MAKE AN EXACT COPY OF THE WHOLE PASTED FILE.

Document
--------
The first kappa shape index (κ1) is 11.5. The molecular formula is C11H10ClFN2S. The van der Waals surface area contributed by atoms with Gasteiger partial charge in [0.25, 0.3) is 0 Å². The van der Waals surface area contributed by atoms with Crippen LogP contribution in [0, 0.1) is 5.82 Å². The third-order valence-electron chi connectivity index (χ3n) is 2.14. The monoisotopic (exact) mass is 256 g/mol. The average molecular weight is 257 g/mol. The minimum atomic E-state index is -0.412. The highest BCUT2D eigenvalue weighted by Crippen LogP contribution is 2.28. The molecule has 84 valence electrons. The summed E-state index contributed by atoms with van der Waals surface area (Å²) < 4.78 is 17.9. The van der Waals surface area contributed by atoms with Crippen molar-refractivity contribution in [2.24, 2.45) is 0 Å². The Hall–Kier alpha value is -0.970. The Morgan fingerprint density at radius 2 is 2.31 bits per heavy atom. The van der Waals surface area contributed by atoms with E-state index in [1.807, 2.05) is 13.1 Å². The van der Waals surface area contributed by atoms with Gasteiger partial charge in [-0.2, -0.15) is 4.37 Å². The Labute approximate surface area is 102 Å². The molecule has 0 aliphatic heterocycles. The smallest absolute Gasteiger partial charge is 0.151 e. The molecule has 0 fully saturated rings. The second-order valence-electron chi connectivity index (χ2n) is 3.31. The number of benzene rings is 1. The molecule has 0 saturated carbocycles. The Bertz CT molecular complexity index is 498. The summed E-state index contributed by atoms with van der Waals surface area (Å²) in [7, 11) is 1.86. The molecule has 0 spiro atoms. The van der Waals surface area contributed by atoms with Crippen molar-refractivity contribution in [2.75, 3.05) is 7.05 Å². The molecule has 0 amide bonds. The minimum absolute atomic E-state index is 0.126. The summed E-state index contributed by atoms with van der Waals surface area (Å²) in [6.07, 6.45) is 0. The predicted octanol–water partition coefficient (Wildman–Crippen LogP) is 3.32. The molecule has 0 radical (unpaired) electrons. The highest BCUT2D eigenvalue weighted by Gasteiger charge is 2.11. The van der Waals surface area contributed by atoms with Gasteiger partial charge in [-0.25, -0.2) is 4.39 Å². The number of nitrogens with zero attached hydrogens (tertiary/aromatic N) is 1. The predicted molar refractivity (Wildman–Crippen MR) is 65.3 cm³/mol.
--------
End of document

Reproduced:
The first kappa shape index (κ1) is 11.5. The molecular formula is C11H10ClFN2S. The van der Waals surface area contributed by atoms with Gasteiger partial charge in [0.25, 0.3) is 0 Å². The van der Waals surface area contributed by atoms with Crippen LogP contribution in [0, 0.1) is 5.82 Å². The third-order valence-electron chi connectivity index (χ3n) is 2.14. The monoisotopic (exact) mass is 256 g/mol. The average molecular weight is 257 g/mol. The minimum atomic E-state index is -0.412. The highest BCUT2D eigenvalue weighted by Crippen LogP contribution is 2.28. The molecule has 84 valence electrons. The summed E-state index contributed by atoms with van der Waals surface area (Å²) < 4.78 is 17.9. The van der Waals surface area contributed by atoms with Crippen molar-refractivity contribution in [2.24, 2.45) is 0 Å². The Hall–Kier alpha value is -0.970. The Morgan fingerprint density at radius 2 is 2.31 bits per heavy atom. The van der Waals surface area contributed by atoms with E-state index in [1.807, 2.05) is 13.1 Å². The van der Waals surface area contributed by atoms with Gasteiger partial charge in [-0.2, -0.15) is 4.37 Å². The Labute approximate surface area is 102 Å². The molecule has 0 aliphatic heterocycles. The smallest absolute Gasteiger partial charge is 0.151 e. The molecule has 0 fully saturated rings. The second-order valence-electron chi connectivity index (χ2n) is 3.31. The number of benzene rings is 1. The molecule has 0 saturated carbocycles. The Bertz CT molecular complexity index is 498. The summed E-state index contributed by atoms with van der Waals surface area (Å²) in [7, 11) is 1.86. The molecule has 0 spiro atoms. The van der Waals surface area contributed by atoms with Crippen molar-refractivity contribution in [2.75, 3.05) is 7.05 Å². The molecule has 0 amide bonds. The minimum absolute atomic E-state index is 0.126. The summed E-state index contributed by atoms with van der Waals surface area (Å²) in [6.07, 6.45) is 0. The predicted octanol–water partition coefficient (Wildman–Crippen LogP) is 3.32. The molecule has 0 radical (unpaired) electrons. The highest BCUT2D eigenvalue weighted by Gasteiger charge is 2.11. The van der Waals surface area contributed by atoms with Gasteiger partial charge in [-0.25, -0.2) is 4.39 Å². The number of nitrogens with zero attached hydrogens (tertiary/aromatic N) is 1. The predicted molar refractivity (Wildman–Crippen MR) is 65.3 cm³/mol.